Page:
• Finding the glass slipper: the impact of leadership on innovation in further education

      Thompson, Carol; Further Education Trust For Leadership (FETL, 2018-06-11)
      The rise of commercialisation within education (Courtney 2015) brought with it a number of systems and processes which have had a significant impact on how professional roles are enacted.  In particular the increase in the scrutiny of Teacher activity has been viewed as leading to a reduction in professionalism (Ball 2003, Ball et al. 2012).  In Further Education, this has led to the development of a more defined, potentially formulaic and less autonomous approach to teaching (Avis 2003). In addition, the codification of 'good' teaching and learning embedded through teacher education, the Professional Standards (Education and Training Foundation 2014) and bodies such as Ofsted has provided very distinct guidelines to direct teachers' activities in the classroom. This research forms part of a Fellowship awarded by the Further Education Trust for Leadership (FETL).  The main aim was to explore how leadership within Further Education (FE) impacts on teaching and learning, specifically on the autonomy Teachers have to construct their work in creative ways. The project investigated how professionals are constrained or empowered to develop methods which allow them to innovate rather than replicate in the classroom; ultimately creating an environment which inspires and challenges learners.   Semi-structured interviews with Teachers, Managers and Leaders were used to explore factors which both enabled and constrained innovation in the classroom. Findings outlined a range of similarities for all groups in relation to specific 'enablers' to creativity and some distinct differences in those factors considered to be constraints.  One significant difference was the perceptions of Teacher agency which influenced attitudes to whether or not Teachers were willing to move away from more prescriptive approaches in order to explore alternative methods.  A stark contrast was found between the views of Teachers and Leaders in relation to the constraints, or freedom to be found in the teaching role suggesting miscommunication or misconception by one or both parties.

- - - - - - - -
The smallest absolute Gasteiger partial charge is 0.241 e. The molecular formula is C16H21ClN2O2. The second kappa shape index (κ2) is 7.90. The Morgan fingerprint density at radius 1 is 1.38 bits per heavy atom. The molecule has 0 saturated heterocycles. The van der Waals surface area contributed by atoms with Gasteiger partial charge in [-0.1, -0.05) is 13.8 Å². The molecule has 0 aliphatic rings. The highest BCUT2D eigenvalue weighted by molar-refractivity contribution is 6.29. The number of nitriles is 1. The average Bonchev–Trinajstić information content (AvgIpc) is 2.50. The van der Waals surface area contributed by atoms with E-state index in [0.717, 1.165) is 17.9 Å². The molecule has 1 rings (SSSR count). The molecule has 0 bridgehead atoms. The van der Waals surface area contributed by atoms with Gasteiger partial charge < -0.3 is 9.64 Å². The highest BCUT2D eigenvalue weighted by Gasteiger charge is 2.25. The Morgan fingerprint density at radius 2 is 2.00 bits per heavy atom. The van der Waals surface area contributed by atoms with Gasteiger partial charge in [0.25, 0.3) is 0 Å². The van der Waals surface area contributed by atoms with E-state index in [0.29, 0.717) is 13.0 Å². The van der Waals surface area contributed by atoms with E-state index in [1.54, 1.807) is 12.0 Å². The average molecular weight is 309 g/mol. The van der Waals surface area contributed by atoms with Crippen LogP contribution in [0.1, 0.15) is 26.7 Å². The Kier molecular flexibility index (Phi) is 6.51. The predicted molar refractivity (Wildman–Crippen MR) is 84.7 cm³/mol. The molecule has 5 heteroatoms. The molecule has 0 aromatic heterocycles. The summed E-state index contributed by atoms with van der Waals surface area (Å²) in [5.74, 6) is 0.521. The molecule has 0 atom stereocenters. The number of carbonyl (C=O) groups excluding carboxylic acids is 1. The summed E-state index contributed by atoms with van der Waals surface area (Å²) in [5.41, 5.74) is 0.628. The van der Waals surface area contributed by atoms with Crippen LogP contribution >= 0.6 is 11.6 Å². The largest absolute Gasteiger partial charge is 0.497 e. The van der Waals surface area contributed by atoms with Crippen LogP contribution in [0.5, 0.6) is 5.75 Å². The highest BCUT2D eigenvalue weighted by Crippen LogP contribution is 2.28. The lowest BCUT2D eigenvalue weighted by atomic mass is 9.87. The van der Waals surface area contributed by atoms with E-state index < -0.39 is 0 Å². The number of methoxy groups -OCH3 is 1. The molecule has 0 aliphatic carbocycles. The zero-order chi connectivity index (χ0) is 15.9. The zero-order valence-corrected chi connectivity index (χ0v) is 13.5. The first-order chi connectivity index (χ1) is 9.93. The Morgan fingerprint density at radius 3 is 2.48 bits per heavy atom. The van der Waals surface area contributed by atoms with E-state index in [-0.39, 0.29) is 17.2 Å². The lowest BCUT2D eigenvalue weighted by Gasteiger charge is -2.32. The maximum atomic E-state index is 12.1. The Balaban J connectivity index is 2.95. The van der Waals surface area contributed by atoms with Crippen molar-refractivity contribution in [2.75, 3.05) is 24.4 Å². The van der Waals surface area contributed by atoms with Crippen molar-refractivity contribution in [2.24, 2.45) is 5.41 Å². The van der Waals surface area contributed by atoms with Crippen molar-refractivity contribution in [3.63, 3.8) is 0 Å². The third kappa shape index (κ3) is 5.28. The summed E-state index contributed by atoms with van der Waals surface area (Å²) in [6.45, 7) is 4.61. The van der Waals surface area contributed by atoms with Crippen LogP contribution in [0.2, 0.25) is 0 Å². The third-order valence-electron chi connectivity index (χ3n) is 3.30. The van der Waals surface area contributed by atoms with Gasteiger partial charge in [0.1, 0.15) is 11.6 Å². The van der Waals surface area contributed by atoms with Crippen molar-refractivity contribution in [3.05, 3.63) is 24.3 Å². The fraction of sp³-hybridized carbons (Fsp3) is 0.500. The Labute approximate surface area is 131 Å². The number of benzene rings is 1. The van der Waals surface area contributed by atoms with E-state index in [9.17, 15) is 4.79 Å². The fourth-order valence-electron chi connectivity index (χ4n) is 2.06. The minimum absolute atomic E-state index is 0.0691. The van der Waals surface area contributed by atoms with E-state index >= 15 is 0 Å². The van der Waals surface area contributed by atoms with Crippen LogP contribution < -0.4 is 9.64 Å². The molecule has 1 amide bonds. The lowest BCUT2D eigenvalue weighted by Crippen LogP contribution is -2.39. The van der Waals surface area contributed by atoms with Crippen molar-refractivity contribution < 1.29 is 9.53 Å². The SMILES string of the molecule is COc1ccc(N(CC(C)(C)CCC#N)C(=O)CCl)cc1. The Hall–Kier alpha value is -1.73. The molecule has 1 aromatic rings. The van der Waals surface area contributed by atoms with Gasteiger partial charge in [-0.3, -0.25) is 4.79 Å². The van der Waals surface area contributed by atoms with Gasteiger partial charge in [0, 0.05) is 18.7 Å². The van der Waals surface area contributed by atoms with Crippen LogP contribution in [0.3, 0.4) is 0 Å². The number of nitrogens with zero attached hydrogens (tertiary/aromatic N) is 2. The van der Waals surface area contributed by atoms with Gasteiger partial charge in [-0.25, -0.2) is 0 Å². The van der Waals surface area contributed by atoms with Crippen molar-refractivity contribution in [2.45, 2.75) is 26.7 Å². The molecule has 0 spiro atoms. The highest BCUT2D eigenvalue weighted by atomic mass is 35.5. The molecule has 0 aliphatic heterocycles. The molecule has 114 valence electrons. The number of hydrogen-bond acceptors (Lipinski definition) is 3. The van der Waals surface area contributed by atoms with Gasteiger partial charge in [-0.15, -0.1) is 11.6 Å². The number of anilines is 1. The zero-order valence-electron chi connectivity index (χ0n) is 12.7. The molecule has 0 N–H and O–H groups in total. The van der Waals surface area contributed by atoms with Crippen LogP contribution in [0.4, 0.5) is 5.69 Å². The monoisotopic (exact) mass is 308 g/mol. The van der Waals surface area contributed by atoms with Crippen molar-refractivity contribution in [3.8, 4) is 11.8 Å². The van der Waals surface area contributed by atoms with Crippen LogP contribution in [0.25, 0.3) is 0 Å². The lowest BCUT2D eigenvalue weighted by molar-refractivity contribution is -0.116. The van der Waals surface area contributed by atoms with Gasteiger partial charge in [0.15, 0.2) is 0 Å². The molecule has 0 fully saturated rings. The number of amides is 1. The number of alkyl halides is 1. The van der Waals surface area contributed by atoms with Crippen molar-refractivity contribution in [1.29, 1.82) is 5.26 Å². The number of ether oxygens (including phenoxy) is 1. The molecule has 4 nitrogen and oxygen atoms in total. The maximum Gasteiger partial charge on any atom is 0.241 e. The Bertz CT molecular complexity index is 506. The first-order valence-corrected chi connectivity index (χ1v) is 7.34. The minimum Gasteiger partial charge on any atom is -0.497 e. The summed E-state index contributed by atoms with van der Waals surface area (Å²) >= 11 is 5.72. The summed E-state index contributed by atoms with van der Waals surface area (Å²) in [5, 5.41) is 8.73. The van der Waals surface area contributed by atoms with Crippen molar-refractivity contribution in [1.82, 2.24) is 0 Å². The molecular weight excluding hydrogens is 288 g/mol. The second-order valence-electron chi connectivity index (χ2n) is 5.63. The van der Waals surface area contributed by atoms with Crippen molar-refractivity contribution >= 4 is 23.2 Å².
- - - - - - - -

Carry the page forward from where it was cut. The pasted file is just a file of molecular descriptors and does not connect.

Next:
• How can the skills of Early Years leaders support other leaders in a primary school setting?

      Mistry, Malini Tina; Sood, Krishan; University of Bedfordshire; Nottingham Trent University (SAGE Publications Ltd, 2017-07-31)
      This study investigated the leadership skills Early Years leaders demonstrated through their daily practice of teaching, assessing and teamwork within their setting. It explored how revealing the potential of Early Years leaders could have a positive impact on the leadership practice of other leaders in the same setting to improve pupil outcomes. A qualitative approach using interviews with Early Years leaders in 20 primary settings from the East Midlands and Bedfordshire areas was undertaken by two academics from two different UK based universities. Ethical guidelines ensuring anonymity and trustworthiness were followed. Using verbatim comments, data were analysed in themes against contemporary Early Years literature. Findings showed the skills of Early Years leaders could support pedagogy and practice but some of these skills were not utilized beyond this age phase. Our conclusion suggested that Early Years leaders had a range of leadership skills which were deemed specialist as they were unique to the success of the age phase, but needed to be exposed beyond Early Years for wider success and impact.
    • Leadership for race and social justice in higher education

      Maylor, Uvanney; University of Bedfordshire (Springer International Publishing, 2018-12-31)
      This chapter explores the goals of the Equality Act and educational leadership as dictated by government policy in relation to school leaders, and as part of this, considers the role of higher education institutions in promoting race equality in educational leadership in higher education. The chapter questions whether such a state is desirable and achievable in twenty-first century Britain particularly at a time when greater emphasis is given by universities to student (rather than staff) experience and NSS scores/league tables which promote student experience, and conducting race equality impact assessments are no longer a compulsory requirement. In examining the relevance of social justice in educational leadership, the chapter is less concerned with leadership styles or roles and focuses instead on White constructions/perceptions of who can occupy leadership positions. As such, the chapter explores the implications for universities in facilitating diverse but equitable leadership in higher education from a social justice perspective.